Don’t rely on the summer sun

Lighting is essential, and it is important to make good use of it, even in the height of summer! Although there are no set rules, traditionally afternoon tea is served at around 4pm, which is perfect for a sunny event; however, the English weather is always a little unpredictable. If the weather is not quite how you had hoped it would be, turn your tea party into a cosy affair with specialist lighting. Harsh lighting is usually best avoided, but a layered lighting scheme gives you the flexibility to choose the mood for your afternoon tea. Cabinet lighting creates a ‘lit from within’ look and illuminates your kitchen, whereas surface lighting such as candles creates ambient lighting. Play around with different layers of lighting to find the right balance for you.

The finishing touches

Aesthetic choices can completely transform your kitchen dining space. Whether you wish to embrace a traditional yet contemporary kitchen, or one that alludes to the time this delectable ritual was created, each can be used to celebrate National Afternoon Tea Week. Celebrate previous eras with natural woods, lace fabrics and traditional décor, or bring the tradition into the present day using clean, crisp fabrics and brighter hues in the kitchen. For your tablescape, tie in tones from your kitchen. Have a green, blue or neutral kitchen? Continue this minimalist approach into your tableware with neutral tablecloths and cushions, white crockery and natural wooden surfaces to be at one with nature, echoing the leafy landscape of Hyde Park, where the upper class would promenade after afternoon tea was served. Alternatively, why not bring out the fun of the occasion by adding pops of colour? If your kitchen is already bright and beautiful, choose napkins, coasters or a table runner in the same hue to create a harmonious and homely space. Draped fabrics, flowers and even bunting can completely transform your space – after all, this is a celebration of all things British!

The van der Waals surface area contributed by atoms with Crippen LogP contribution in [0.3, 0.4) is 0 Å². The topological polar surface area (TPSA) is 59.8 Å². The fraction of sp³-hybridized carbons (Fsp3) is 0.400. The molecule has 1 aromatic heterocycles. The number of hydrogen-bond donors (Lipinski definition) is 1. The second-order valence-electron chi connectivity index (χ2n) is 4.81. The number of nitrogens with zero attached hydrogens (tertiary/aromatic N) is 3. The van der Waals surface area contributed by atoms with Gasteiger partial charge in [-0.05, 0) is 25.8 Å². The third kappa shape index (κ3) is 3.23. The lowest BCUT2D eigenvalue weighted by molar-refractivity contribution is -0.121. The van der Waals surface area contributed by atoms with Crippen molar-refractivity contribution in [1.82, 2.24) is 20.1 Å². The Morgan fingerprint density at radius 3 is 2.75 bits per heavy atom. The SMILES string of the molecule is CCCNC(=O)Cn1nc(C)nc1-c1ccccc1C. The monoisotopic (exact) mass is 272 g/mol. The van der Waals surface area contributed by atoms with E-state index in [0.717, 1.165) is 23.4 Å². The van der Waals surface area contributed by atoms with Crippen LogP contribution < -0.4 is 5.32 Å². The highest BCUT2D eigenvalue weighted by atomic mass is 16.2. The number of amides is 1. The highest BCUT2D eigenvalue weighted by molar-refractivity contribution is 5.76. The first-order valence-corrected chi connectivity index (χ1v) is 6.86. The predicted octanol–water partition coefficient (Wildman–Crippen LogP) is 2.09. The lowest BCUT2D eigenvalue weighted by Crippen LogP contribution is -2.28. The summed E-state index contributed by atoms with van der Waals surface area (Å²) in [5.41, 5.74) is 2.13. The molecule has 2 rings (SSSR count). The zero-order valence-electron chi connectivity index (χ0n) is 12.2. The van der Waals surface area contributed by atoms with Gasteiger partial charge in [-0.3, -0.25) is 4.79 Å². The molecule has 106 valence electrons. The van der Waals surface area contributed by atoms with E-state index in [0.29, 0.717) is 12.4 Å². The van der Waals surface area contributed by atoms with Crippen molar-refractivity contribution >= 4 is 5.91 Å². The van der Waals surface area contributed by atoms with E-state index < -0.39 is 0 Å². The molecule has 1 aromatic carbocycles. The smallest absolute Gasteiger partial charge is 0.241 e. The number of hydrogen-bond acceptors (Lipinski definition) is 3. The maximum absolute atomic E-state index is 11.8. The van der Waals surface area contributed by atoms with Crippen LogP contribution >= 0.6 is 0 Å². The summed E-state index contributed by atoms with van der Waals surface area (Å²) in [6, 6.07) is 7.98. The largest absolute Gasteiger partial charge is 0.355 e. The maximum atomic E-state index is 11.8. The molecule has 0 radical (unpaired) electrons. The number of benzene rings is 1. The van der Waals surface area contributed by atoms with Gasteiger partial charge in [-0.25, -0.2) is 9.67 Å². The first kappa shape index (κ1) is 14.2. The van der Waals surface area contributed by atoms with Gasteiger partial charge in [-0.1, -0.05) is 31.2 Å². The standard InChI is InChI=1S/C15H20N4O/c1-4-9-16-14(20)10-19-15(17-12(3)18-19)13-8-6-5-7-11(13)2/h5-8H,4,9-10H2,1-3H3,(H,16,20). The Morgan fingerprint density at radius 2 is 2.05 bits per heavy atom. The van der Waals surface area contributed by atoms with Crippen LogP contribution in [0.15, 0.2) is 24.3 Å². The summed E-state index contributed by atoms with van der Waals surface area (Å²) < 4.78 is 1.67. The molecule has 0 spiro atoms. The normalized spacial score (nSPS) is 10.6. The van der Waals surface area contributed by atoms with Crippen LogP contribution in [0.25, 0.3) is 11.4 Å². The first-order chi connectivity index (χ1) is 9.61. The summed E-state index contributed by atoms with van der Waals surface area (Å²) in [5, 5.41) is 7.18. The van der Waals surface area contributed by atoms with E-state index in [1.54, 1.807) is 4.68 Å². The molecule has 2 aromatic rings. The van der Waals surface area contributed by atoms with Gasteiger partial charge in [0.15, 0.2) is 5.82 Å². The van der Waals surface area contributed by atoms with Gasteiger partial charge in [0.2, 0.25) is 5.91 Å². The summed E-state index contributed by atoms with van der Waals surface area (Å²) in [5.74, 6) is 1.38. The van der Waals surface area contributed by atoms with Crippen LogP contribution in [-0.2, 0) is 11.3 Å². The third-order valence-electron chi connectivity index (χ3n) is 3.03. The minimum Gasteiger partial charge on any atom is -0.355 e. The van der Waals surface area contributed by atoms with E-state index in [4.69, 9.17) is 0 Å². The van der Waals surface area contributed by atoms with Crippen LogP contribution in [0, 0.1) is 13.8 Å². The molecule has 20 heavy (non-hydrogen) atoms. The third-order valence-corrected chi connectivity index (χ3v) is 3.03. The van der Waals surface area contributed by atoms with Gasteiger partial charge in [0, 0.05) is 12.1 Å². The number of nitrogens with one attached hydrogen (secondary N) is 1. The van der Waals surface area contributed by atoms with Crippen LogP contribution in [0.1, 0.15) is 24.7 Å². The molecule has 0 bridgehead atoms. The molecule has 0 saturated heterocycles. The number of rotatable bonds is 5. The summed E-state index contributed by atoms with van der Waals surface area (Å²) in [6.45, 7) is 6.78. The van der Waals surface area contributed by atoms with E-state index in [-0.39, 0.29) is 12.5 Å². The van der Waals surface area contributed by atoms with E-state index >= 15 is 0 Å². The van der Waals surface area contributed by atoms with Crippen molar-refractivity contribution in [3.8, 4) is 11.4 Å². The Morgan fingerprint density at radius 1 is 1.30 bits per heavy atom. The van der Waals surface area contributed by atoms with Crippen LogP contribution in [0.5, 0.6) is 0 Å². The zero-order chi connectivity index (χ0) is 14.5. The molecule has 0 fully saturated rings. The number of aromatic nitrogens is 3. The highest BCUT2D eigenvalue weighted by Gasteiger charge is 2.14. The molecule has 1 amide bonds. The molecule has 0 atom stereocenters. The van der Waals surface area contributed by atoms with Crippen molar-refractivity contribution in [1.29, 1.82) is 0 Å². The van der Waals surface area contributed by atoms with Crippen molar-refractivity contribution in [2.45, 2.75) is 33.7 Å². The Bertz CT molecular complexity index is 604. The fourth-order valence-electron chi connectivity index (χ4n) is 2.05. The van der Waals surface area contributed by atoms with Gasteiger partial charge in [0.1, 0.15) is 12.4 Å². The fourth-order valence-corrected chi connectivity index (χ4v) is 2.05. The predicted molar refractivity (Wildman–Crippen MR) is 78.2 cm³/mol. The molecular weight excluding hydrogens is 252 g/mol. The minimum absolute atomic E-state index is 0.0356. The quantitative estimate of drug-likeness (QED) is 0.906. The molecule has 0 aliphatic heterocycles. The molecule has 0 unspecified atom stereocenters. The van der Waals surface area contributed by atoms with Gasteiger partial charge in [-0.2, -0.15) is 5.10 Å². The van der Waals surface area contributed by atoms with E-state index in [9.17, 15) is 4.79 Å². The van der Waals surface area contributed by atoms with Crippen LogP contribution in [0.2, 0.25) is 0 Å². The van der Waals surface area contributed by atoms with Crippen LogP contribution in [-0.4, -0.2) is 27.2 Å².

Hosting afternoon tea does not always have to be a regal affair. With clever introductions to your kitchen, you can transform any space into one fit for the upper class! Experiment with storage solutions, lighting and texture to create the ambience of your perfect celebration, and enjoy a quintessentially British afternoon your own way.

To book a free consultation with our expert design team, call us on 01926 832511.

The Pittville property – a luxury Georgian renovation

Our newest completed project took us to a luxury Georgian property in the heart of Pittville, Cheltenham. Surrounded by both […]

Find out more

A baker’s dozen – 13 tips for designing the perfect baker’s kitchen

National Bake for Family Fun Month, celebrated throughout February, gives us the excuse to get in the kitchen to bake […]

Find out more

Our top three stylish storage solutions

After the whirlwind of Christmas, new year is the perfect time to organise your home. Cluttered worktops, overflowing cupboard drawers […]

Find out more